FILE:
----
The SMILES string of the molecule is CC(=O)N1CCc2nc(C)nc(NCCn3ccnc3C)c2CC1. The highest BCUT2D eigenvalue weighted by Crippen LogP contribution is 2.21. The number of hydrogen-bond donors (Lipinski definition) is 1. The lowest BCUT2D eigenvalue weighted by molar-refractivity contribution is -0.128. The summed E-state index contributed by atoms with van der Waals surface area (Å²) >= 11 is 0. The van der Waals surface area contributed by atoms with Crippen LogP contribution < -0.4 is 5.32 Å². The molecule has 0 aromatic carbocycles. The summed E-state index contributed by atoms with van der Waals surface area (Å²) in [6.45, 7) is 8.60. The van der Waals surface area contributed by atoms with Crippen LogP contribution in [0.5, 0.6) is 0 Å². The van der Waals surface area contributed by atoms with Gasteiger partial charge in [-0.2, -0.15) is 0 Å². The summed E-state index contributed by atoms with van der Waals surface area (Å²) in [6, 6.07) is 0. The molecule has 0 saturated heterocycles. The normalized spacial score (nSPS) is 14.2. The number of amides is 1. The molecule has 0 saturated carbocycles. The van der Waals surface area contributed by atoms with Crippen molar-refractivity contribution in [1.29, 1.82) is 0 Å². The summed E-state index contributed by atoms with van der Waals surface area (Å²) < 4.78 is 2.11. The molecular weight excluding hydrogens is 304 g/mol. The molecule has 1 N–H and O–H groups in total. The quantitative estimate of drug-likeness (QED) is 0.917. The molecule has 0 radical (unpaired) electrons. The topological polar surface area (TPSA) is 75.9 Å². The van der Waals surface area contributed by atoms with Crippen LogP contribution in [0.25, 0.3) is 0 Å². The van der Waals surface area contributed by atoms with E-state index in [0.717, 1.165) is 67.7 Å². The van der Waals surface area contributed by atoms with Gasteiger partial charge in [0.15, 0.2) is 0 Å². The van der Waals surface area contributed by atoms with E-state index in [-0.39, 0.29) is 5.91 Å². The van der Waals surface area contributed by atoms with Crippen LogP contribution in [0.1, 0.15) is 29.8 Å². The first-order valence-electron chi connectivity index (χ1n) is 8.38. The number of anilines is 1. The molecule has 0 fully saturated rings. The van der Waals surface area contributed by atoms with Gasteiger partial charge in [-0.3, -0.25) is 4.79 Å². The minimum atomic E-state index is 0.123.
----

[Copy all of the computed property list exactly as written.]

The SMILES string of the molecule is CC(=O)N1CCc2nc(C)nc(NCCn3ccnc3C)c2CC1. The highest BCUT2D eigenvalue weighted by Crippen LogP contribution is 2.21. The number of hydrogen-bond donors (Lipinski definition) is 1. The lowest BCUT2D eigenvalue weighted by molar-refractivity contribution is -0.128. The summed E-state index contributed by atoms with van der Waals surface area (Å²) >= 11 is 0. The van der Waals surface area contributed by atoms with Crippen LogP contribution < -0.4 is 5.32 Å². The molecule has 0 aromatic carbocycles. The summed E-state index contributed by atoms with van der Waals surface area (Å²) in [6.45, 7) is 8.60. The van der Waals surface area contributed by atoms with Crippen LogP contribution in [0.5, 0.6) is 0 Å². The van der Waals surface area contributed by atoms with Gasteiger partial charge in [-0.2, -0.15) is 0 Å². The summed E-state index contributed by atoms with van der Waals surface area (Å²) in [6, 6.07) is 0. The molecule has 0 saturated heterocycles. The normalized spacial score (nSPS) is 14.2. The number of amides is 1. The molecule has 0 saturated carbocycles. The van der Waals surface area contributed by atoms with Crippen molar-refractivity contribution in [1.29, 1.82) is 0 Å². The summed E-state index contributed by atoms with van der Waals surface area (Å²) < 4.78 is 2.11. The molecular weight excluding hydrogens is 304 g/mol. The molecule has 1 N–H and O–H groups in total. The quantitative estimate of drug-likeness (QED) is 0.917. The molecule has 0 radical (unpaired) electrons. The topological polar surface area (TPSA) is 75.9 Å². The van der Waals surface area contributed by atoms with Crippen LogP contribution in [0.25, 0.3) is 0 Å². The van der Waals surface area contributed by atoms with E-state index in [0.717, 1.165) is 67.7 Å². The van der Waals surface area contributed by atoms with Gasteiger partial charge in [0.15, 0.2) is 0 Å². The van der Waals surface area contributed by atoms with E-state index in [-0.39, 0.29) is 5.91 Å². The van der Waals surface area contributed by atoms with Crippen LogP contribution in [0.1, 0.15) is 29.8 Å². The first-order valence-electron chi connectivity index (χ1n) is 8.38. The number of anilines is 1. The molecule has 0 fully saturated rings. The van der Waals surface area contributed by atoms with Gasteiger partial charge in [-0.3, -0.25) is 4.79 Å². The minimum atomic E-state index is 0.123.